I occasionally list stamps with perfins. What is a perfin and how does it affect stamp value?

The term “perfin” is short for “perforated initials” or “perforated insignia”. Perfins were a control used by companies to prevent theft from the mail room. Perfins originated in England in 1868 and have been used in over 300 countries. In the US, 6500+ different perfins have used according to the checklist published by The Perfins Club (www.perfins.org). The use of perfins in the US reached its height in the 1920s and 1930s.

Perfins are created by feeding the stamps through a small perforating machine, similar to what the Bureau of Engraving and Printing used. The machine punches the design into the stamps. Perfins were not regulated by the post office so designs vary widely. Most companies used their initials and/or a company logo. Some stamp collectors used their own perfins. It was possible to purchase a small hand operated perforating device that would apply a perfin one stamp at a time. These small devices made it affordable for the die-hard perfin collector to have their own perfin.

In the mailroom, workers could slip mint stamps into their pockets to use on their own mail or to sell them for cash. To reduce theft, the stamps were perforated with the perfin to identify them as coming from that company. If a postal worker saw a piece of personal mail with a perfin on it, the post office contacted the mailer and let them know. The mailer could take measures to catch the thief. I’m sure a few stamps were stolen anyway. But perfins definitely discouraged large thefts which would draw the attention of postal workers. Perfin usage declined as mailers moved to postage meter machines.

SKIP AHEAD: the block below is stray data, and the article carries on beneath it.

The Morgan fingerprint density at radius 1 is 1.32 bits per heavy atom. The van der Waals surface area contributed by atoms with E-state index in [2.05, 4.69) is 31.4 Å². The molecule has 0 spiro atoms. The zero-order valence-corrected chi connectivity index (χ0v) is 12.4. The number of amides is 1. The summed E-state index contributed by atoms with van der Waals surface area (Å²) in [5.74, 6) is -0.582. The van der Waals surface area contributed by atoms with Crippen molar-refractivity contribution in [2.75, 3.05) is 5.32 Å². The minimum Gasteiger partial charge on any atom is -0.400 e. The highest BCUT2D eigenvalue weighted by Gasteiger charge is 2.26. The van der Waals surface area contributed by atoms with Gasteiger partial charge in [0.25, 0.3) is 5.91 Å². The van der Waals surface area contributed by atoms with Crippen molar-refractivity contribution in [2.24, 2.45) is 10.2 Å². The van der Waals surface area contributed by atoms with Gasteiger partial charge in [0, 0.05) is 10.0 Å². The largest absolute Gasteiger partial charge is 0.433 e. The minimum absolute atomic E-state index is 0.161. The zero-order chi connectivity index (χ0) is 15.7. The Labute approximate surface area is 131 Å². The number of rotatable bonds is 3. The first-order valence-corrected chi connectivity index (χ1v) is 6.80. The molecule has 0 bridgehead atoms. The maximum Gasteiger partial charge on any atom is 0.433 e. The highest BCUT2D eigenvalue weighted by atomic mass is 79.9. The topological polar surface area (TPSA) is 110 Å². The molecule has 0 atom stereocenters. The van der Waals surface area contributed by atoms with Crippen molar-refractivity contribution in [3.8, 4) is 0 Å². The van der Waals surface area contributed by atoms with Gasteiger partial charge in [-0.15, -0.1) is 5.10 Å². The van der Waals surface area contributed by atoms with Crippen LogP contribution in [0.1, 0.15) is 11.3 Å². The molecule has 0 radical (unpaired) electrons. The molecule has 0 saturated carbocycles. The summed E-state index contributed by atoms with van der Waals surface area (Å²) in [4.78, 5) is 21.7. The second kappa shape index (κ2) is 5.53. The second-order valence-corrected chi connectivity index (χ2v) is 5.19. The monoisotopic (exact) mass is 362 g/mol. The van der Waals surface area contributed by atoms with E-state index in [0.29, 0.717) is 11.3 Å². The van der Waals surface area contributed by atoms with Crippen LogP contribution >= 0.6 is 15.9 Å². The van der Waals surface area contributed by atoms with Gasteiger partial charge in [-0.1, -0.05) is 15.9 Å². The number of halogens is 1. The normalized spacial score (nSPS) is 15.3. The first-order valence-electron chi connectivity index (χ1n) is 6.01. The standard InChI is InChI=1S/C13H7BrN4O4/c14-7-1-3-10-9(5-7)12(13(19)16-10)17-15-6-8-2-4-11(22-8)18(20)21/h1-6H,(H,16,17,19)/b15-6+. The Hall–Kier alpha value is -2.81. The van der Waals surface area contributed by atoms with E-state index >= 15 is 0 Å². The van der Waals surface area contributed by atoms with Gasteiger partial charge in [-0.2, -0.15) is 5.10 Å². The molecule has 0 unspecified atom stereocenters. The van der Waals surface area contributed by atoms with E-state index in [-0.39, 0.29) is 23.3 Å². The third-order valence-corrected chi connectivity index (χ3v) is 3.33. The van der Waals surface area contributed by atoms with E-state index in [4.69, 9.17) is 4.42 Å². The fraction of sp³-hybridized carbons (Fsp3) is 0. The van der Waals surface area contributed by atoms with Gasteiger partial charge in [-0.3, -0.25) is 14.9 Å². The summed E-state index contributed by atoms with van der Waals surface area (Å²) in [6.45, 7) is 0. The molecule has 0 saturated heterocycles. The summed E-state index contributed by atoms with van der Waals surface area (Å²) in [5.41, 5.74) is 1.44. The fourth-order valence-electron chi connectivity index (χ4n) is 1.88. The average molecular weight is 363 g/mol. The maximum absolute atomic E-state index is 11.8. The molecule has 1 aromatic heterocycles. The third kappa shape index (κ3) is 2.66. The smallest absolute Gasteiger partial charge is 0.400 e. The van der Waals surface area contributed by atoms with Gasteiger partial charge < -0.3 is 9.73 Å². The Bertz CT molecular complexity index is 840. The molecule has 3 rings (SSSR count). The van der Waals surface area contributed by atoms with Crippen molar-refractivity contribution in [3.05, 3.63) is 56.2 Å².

Perfins have been used on many different stamps over the years. They are mainly used on regular issue stamps, although commemorative, air mail, special delivery, and other stamps are known with perfins too.

What’s a perfin worth? It depends on who the buyer is.

Traditional stamp collectors usually shun a perfin because part of the stamp design is missing. This is analogous to a stamp with a heavy cancel or a stamp with a missing piece. To traditional stamp collectors, a perfin is worth only a fraction of catalog value.

However, this stamp is exactly what a perfin collector wants. Some perfins are very common and others are very rare. The perfin collector may pay a large premium for the same stamp if it has a valuable perfin.

Decide what a perfin is worth to you and whether you want to include them in your collection or not. If you’re interested in learning more about perfins, I suggest contacting The Perfins Club.